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CCSS.Math: , , , ,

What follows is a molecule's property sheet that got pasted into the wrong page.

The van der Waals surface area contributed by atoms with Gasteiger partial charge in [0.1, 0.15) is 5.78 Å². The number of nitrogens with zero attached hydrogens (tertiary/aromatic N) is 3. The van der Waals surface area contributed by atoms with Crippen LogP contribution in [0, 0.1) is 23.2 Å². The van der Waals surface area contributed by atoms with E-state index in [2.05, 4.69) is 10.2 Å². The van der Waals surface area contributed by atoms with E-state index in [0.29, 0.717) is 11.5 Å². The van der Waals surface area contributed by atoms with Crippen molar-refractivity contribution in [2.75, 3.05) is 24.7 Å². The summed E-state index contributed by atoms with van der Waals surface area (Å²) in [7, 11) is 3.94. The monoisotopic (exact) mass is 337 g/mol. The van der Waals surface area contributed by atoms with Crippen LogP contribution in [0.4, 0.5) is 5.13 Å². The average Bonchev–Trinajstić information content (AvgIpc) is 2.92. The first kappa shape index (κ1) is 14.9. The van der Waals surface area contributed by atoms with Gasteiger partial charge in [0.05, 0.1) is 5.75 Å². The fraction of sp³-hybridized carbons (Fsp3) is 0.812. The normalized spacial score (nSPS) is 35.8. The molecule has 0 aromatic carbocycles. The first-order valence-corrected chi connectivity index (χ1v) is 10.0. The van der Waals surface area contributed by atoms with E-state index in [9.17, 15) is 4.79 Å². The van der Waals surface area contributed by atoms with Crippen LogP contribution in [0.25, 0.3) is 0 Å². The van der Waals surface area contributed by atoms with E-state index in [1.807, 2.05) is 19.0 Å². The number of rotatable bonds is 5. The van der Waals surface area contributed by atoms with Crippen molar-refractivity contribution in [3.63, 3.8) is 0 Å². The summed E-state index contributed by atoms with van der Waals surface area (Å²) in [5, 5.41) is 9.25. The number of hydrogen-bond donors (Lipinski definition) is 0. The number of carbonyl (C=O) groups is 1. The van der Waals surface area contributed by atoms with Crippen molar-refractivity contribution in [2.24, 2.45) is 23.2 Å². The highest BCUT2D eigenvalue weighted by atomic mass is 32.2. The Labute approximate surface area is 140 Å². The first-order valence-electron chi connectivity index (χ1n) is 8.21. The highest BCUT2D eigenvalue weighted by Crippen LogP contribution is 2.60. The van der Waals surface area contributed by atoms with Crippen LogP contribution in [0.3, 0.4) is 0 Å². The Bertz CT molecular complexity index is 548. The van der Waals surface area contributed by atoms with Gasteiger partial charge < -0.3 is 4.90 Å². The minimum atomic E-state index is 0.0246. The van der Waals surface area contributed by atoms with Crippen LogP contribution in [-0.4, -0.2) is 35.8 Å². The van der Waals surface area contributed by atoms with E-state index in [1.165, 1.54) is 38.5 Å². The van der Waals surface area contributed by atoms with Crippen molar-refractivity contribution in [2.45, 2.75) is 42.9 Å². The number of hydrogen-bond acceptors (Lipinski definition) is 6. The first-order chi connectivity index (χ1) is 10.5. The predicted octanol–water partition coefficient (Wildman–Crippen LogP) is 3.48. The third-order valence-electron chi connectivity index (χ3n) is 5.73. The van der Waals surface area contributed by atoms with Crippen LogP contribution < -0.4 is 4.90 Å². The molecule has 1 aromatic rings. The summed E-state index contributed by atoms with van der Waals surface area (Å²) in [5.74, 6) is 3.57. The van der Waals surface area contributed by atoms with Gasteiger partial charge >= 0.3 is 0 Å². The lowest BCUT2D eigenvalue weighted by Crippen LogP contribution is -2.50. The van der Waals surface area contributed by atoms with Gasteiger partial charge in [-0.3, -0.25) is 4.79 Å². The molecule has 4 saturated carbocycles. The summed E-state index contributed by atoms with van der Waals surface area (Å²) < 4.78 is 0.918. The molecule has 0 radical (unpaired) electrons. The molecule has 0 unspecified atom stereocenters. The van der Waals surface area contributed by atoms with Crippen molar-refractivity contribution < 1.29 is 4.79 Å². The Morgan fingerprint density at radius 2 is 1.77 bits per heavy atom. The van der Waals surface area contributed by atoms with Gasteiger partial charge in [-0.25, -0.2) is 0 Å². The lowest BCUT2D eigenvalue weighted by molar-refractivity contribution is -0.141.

we are told that Pentagon a prime B prime C prime D prime e prime which is in red right over here is the image of pentagon ABCDE under a dilation so that's ABCDE what is the scale factor of the dilation so they don't even tell us the center of the dilation but in order to figure out the scale factor you just have to realize when you do a dilation the distance between corresponding points will change according to the scale factor so for example we could look at the distance between point a and point B right over here what is our change in Y our change in or even what is our distance our change in Y is our distance because we don't have a change in X well this is one two three four five six so this length right over here is equal to six now what about the corresponding side from a prime to be Brian well this length right over here is equal to two and so you could see we went from having a length of six to a length of two so you would have to multiply by 1/3 so our scale factor right over here is 1/3 now you might be saying okay that was pretty straight forward because we had a very clear you could just see the distance between a and B how would you do it if you didn't have a vertical or a horizontal line well one way to think about it is the changes in Y and the changes in X would scale accordingly so if you looked at the distance between point a and Point E our change in Y is negative 3 right over here and our change in X is positive 3 right over here and you can see over here between a prime and E Prime our change in Y is negative 1 which is 1/3 of negative 3 and our change in X is 1 which is 1/3 of 3 so once again you see our scale factor being 1/3 let's do another example so we are told that Pentagon a prime B prime C prime D prime V prime is the image and they don't they haven't drawn that here is the image of pentagon ABCDE under a dilation with a scale factor of 5 half so they're giving us our scale factor what is the length of segment a prime e prime so as I was mentioning while I read it they didn't they didn't actually draw this one out so how do we figure out the length of a segment well I encourage you to pause the video and try to think about it well they give us a scale factor and so what it tells us if the scale factor is five halves that means that the corresponding lengths will change by a factor of five halves so to figure out the length of segment a prime e prime this is going to be you could think of it as the image of segment AE and so you can see that the length of a e is equal to two and so the length of a prime e prime is going to be equal to AE which is two times the scale factor times five halves this is our scale factor right over here and of course what's two times five halves well it is going to be equal to five five of these units right over here so in this case we didn't even have to draw a prime V prime C prime D prime u prime in fact they haven't even given us enough information I could draw the scale of that but I actually don't know where to put it because we didn't even give us our center of dilation but we know that corresponding sides or the lengths between corresponding points are going to be scaled by the scale factor now with that in mind let's do another example so we are told that triangle a prime B prime C prime which they depicted right over here is the image of triangle ABC which they did not depict under a dilation with a scale factor of two what is the length of segment a B once again they haven't drawn a B here how do we figure it out well it's gonna be a similar way as the last example but here they've given us the image and they didn't give us the original so how do we do it well the key and pause the video again and try to do it on your own well the key realization here is that if you take the length of segment a B and you were to multiply by the scale factor so you multiply it by two then you're going to get the length of segment a I'm b-prime the image is length is equal to the scale factor times the corresponding length on our original our original triangle so what is the length of a prime B prime well this is straightforward to figure out it is one two three four five six seven eight so this right over here is eight so we have two times the length of segment a B is equal to eight and then you get the sag length of segment a B just divide both sides by two is equal to four and we're done